Gladstone Institute of Neurological Disease, San Francisco, California, USA.
Phone: (415) 734-2000; Fax: (415) 355-0820; E-mail: rmahley@gladstone.ucsf.edu

View the PDF of this article at: https://www.the-jci.org/article.php?id=28632


Just go with the flow: how blood vessels sense and change in response to shear stress

Blood vessels must be able to quickly sense and adapt to increasing and decreasing rates of blood flow in order to maintain consistent blood pressure throughout the body. The endothelial cells (ECs) lining the vessel wall recognize shear stresses and transduce signals to vascular muscular cells and others in order to modify vessel shape and structure accordingly. In a study in the May issue of the Journal of Clinical Investigation, William Sessa and colleagues from Yale University show that the protein caveolin-1 (Cav-1) and structures known as caveolae act as sensors along the cell membrane of ECs in order to detect shear stress and help bring about appropriate reactionary remodeling of affected blood vessels.

Caveolae are distinct flask-shaped invaginated structures at the surface of ECs and consist of Cav-1 and other proteins. Sessa et al. used mice lacking Cav-1 as well as mice overexpressing Cav-1 specifically in ECs. After tying off the left carotid artery in these mice for 14 days, thereby modifying the blood flow, they found that the inside diameter of the ligated vessels was reduced in normal mice but not in Cav-1–deficient mice. In turn, re-expression of Cav-1 in ECs was sufficient to induce this change in Cav-1–deficient mice.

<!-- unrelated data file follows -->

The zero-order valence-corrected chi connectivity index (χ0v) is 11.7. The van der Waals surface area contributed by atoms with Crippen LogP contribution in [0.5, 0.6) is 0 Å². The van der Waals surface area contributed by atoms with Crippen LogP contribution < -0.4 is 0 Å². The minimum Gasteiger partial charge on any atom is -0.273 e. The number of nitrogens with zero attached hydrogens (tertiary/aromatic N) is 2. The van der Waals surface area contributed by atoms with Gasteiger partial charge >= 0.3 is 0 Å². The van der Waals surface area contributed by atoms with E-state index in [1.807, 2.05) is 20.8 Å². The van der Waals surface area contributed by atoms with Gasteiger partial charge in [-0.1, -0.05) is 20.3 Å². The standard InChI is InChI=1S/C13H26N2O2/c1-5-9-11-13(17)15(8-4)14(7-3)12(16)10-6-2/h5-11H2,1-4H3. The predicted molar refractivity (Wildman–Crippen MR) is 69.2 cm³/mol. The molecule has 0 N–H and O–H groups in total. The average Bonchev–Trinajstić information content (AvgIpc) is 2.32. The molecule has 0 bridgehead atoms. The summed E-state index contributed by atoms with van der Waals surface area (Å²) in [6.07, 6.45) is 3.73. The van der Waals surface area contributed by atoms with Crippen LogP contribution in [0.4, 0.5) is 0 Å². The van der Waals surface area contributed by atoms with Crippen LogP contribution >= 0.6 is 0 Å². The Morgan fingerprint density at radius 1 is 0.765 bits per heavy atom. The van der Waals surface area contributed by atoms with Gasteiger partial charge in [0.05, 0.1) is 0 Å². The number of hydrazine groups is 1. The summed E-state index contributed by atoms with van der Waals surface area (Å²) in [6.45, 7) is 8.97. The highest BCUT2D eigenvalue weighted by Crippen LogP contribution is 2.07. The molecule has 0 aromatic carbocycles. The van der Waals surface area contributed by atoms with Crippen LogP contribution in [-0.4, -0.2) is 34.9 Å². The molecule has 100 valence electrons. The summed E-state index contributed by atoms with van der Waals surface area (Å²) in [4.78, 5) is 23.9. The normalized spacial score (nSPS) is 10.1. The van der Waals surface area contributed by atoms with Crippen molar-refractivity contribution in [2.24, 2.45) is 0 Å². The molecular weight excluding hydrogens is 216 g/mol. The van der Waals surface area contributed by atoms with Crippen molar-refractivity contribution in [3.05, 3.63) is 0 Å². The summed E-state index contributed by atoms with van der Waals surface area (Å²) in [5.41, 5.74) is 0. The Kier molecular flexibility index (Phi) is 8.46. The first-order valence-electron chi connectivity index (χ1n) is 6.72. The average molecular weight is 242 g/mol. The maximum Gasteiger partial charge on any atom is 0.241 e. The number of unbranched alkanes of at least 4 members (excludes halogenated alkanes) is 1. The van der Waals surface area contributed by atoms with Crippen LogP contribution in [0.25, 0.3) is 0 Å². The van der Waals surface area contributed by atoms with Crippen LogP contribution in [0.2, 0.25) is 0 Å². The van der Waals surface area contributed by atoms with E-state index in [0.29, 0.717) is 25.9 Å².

In an accompanying commentary, Michael Lisanti and Philippe Frank from Thomas Jefferson University further discuss the Cav-1–regulated signaling pathways in ECs and conclude that "these data suggest that endothelial caveolae and Cav-1 allow arteries to sense, organize, and mediate signal transduction, thereby giving arteries the ability to change their physical properties and to maintain/regulate normal blood flow in the face of altered shear stress conditions."

TITLE: Direct evidence for the role of caveolin-1 and caveolae in mechanotransduction and remodeling of blood vessels

William C. Sessa
Yale University School of Medicine, New Haven, Connecticut, USA.
Phone: (203) 737-2213; Fax: (203) 737-2290; E-mail: william.sessa@yale.edu.

View the PDF of this article at: https://www.the-jci.org/article.php?id=27100


TITLE: Role of caveolin-1 in the regulation of the vascular shear stress response

Michael P. Lisanti
Kimmel Cancer Center, Thomas Jefferson University, Philadelphia, Pennsylvania, USA.
Phone: (215) 503-9295; Fax: (215) 923-1098; E-mail: michael.lisanti@jefferson.edu.

View the PDF of this article at: https://www.the-jci.org/article.php?id=28509